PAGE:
Sunday, September 29, 2013

Summer of 2013 Affordable Wines

I had delusions of grandeur that I'd be posting a whole bunch of separate entries about various wines that Dr Desert Flower and I enjoyed over the summer.  Fall arrived just 2 weeks ago, and there's a formidable collection of empty bottles building up in my office. a-waiting to be blogged about.  But pragmatically, I am running out of time, and the rental house in which we are living now had a lock box on the front door and is going "to be shown" to get the next set of renters in here once we head to our new home in October.  So this morning, while our visiting son is sleeping upstairs (and before I get the bacon fat heated up in the skillet to cook everyone pasteur raised eggs) I am going to post as many of the bottles we enjoyed over the summer as possible, all in one fell swoop.  The recycling bin will be heavy with colored glass this week.
Castillo Clavijo Tempranillo was an inexpensive Spanish Rioja (D.O.C.) imported by Saranty Importers, White Plains NY.   It was a Crianza (as my one page wine summary explained years ago) and it was pretty good.   No complaints.  The Spanish, and their government regulatory & quality assurance system (as well as a brutal market place) know how to make good wines that are affordable for "everyday drinking".

 Velvet Moon Cabernet Sauvignon, 2011, California,  was a lark purchase at Trader Joe's during one of my "I love California" wine buying trips to the store.  I want to love California wines, and there are many good ones, but most are really over-priced.  The Rioja above was less than $10 (everything on this posting will be less than $10, unless otherwise noted) and it came 1/2 way around the world, was made in a country (and regulatory system) that Californian wine producers would consider "oppressive", "stifling" and "not supportive of the free market"and yes cost a dollar less a bottle to me, the end wine drinker, in California.

Velvet Moon was not bad.  It was drinkable.  Went well with a grass fed, pasteur raised steak I grilled (which cost more than the bottle of wine...  maybe I need to re-think this...) and I would recommend it as an adequate red table wine.  It's nothing to rave about, nor is it anything to criticize, trash, or pour down the sink.  It was OK. If you're in the mood for a OK Cabernet, you could do worse. I know that's not a "gushing" review, but Velvet Moon didn't knock me off my feet or leave a powerful, distinct impression. Would I buy it again?  Eh, probably...  if it was on sale.  Why not?

The Bougrier Loire Valley Anjou (Appellation Controles) 2011 from Total Wine was an Alfio Moriconi selection.  Total Wine's website calls it a "blush selection" - I called it a Rosé.  We drank it during the 2 week August "Hot Spell" when temperatures climbed over 85F here in Southern Orange County, and it's always nice to have a cool Rosé on a hot summer day.  The Total Wine site says it is $11 a bottle, but I think we got it on sale for $9.99.  It was light, refreshing, flavorful with lots of fruit while not tasting like HFCS flavored kid's grape juice. The French - much like the Spanish - also have excellent quality controls, government over-sight, and time-tested regulations on wine production that make excellent sense and help to produce excellent wines.  This Anjou selection is among them.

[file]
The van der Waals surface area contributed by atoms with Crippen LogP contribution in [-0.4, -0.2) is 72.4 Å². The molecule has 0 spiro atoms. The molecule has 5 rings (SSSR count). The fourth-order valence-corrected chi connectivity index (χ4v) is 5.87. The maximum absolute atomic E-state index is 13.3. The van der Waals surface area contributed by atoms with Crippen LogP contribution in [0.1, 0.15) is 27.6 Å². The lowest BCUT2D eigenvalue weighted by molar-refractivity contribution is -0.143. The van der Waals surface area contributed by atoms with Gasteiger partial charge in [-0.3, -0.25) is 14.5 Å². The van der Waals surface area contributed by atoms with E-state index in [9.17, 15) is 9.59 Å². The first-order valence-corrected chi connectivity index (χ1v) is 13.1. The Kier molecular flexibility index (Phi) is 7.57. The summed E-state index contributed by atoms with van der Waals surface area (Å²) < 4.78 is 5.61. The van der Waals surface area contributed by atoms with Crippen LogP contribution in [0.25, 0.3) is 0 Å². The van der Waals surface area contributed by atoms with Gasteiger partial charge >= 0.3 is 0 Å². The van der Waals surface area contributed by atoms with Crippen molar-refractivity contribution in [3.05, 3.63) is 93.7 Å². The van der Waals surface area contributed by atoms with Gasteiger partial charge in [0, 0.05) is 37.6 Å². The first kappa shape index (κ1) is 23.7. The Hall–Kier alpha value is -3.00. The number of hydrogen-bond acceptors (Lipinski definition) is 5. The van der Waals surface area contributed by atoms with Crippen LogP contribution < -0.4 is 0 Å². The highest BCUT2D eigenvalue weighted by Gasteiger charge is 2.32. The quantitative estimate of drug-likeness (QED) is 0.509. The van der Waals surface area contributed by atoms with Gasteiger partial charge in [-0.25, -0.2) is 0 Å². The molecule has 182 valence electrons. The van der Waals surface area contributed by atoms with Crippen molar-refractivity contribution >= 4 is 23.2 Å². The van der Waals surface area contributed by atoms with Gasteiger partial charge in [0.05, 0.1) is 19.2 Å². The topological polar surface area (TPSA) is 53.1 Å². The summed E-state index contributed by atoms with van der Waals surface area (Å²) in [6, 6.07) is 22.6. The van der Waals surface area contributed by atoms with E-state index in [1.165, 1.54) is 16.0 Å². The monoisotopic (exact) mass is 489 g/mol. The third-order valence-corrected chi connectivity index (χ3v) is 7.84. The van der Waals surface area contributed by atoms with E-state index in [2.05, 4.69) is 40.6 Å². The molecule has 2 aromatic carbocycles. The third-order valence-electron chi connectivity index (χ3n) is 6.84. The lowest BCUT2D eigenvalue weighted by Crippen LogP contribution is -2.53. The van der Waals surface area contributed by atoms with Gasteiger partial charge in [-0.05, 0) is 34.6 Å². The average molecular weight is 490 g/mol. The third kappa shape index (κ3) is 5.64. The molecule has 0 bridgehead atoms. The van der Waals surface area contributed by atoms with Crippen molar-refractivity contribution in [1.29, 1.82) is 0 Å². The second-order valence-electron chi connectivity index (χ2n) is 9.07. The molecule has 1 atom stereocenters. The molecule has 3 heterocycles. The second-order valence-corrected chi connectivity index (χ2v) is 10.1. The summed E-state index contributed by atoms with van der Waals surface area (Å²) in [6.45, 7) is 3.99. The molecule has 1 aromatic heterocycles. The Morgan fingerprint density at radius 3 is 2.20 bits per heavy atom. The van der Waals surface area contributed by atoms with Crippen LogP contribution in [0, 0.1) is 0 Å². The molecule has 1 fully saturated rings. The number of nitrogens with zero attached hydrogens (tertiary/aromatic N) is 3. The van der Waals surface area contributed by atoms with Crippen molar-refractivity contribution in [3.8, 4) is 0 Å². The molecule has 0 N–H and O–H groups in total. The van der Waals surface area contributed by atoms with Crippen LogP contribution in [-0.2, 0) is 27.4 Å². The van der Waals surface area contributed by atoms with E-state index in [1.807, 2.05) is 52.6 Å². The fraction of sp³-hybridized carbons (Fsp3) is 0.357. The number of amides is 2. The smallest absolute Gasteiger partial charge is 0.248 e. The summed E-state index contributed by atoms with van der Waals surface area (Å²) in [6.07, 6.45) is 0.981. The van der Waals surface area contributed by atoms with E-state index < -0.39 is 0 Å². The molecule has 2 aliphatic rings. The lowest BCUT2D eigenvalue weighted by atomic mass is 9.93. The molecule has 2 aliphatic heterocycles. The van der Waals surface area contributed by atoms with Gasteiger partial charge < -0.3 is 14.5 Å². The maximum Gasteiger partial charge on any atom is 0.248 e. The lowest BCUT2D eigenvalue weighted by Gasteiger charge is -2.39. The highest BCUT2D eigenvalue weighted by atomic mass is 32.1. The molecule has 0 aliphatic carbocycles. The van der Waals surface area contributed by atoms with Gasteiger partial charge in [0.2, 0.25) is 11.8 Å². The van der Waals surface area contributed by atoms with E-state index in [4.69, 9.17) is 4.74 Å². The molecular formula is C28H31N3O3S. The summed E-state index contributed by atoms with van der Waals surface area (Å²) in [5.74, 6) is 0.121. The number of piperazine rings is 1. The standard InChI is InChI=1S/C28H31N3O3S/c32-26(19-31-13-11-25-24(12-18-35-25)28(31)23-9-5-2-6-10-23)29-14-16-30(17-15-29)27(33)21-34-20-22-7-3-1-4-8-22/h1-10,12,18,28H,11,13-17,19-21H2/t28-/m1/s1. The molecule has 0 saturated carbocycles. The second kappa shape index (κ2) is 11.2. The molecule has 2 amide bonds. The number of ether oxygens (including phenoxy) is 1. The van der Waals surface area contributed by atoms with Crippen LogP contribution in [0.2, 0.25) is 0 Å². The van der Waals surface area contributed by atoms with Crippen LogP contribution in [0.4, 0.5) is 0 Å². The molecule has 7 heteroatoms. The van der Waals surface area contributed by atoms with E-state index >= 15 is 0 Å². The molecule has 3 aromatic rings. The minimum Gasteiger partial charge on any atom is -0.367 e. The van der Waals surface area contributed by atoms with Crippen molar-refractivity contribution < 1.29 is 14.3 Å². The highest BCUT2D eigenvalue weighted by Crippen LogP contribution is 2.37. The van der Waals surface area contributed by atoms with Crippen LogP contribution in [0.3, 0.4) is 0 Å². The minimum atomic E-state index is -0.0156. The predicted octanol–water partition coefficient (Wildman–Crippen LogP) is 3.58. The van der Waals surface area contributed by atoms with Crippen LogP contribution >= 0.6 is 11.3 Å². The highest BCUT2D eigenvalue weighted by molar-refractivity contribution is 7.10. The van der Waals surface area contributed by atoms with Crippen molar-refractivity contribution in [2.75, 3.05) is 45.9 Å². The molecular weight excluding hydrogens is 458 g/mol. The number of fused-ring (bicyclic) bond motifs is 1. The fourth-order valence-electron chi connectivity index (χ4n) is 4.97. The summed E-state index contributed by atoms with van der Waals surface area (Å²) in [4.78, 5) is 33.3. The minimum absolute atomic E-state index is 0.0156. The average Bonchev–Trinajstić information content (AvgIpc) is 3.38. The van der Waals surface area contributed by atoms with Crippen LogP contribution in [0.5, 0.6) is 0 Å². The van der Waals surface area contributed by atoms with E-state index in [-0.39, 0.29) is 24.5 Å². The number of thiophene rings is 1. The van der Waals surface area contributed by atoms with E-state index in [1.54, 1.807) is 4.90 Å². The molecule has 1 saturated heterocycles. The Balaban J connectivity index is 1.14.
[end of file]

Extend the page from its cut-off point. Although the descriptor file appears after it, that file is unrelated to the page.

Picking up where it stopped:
I explored a new selection in the Bila-Haut, Cotes Du Roussillon Villages - Appelation Cotes Du Roussillon Villages Controlee.  It's full name is "Les Vines De Bila-Haut, by Michel Chapoutier, 2011."  Mis en bouteille par M.Chapoutier (Michel is a negotiant who bottles lots of wine).  The Languedoc region is often under-appreciated both in France and in the US, but I've actually had a bad bottle of Languedoc wine.   This bottle of red was wonderful.  "Fleshy and well structured" is what the back label said...  ok...  I guess so.  I didn't notice any "fleshy" tones or tastes.  It was good.  It was drinkable, and I liked it.  If you try it, you'll probably like it too.

Chateau de Sales Pomerol was NOT under $10.  It was a DDF purchase to have a delicious (and somewhat expensive, at $28) bottle of Bordeaux on hand for a colleague of her's from Phoenix who came to visit us last summer for a weekend at the beach and shopping with DDF.  Bottled by Heritiers de Lambert, this Pomerol did not disappoint, and delivered the full flavored, robust tannins of a hearty and impressive Bordeaux - which is primarily Merlot (and some Cabernet Franc mixed in), so take THAT, Merlot haters!  I'd recommend it if you can find it for under $30 a bottle and you have a special occasion and you serve it FIRST, and not as a 2nd or third bottle with dinner.

The Noccese Montepulciano d'Abruzzo (D.O.C.) 2008 from Chiusa Grande was a Trader Joe's purchase that was either $11 or $12, and it was not just delicious and affordable, but it was also ORGANIC!  Imported by Organic Cellar, Laguna Beach CA, it was a great wine.   Estate bottled by Azienda Agricola Chiusa Grande di Franco D'Eusanio, Nocciano Italia.  I really meant to blog about this wine earlier in the summer, but I got distracted - in Southern California there's just so much more to do outside and at the ocean than there is in the desolation of western Phoenix.

The Harthill Farm Pinot Grigio was a $6 WholePaycheck purchase by DDF that she especially enjoyed, and has been a repeat purchase on our dinner table.  I do not mind pinot grigios, but DDF has become somewhat of an aficionado of affordable and delicious white wines.  The Harthill Farm offering is now a "go to" for us.  Bottled in Livermore and Ripon California, Harthill Farms "gets it", providing high quality & delicious Californian wine at a reasonable price.

And now...  it is time for breakfast.

More wine blogging after breakfast.  Stay tuned....

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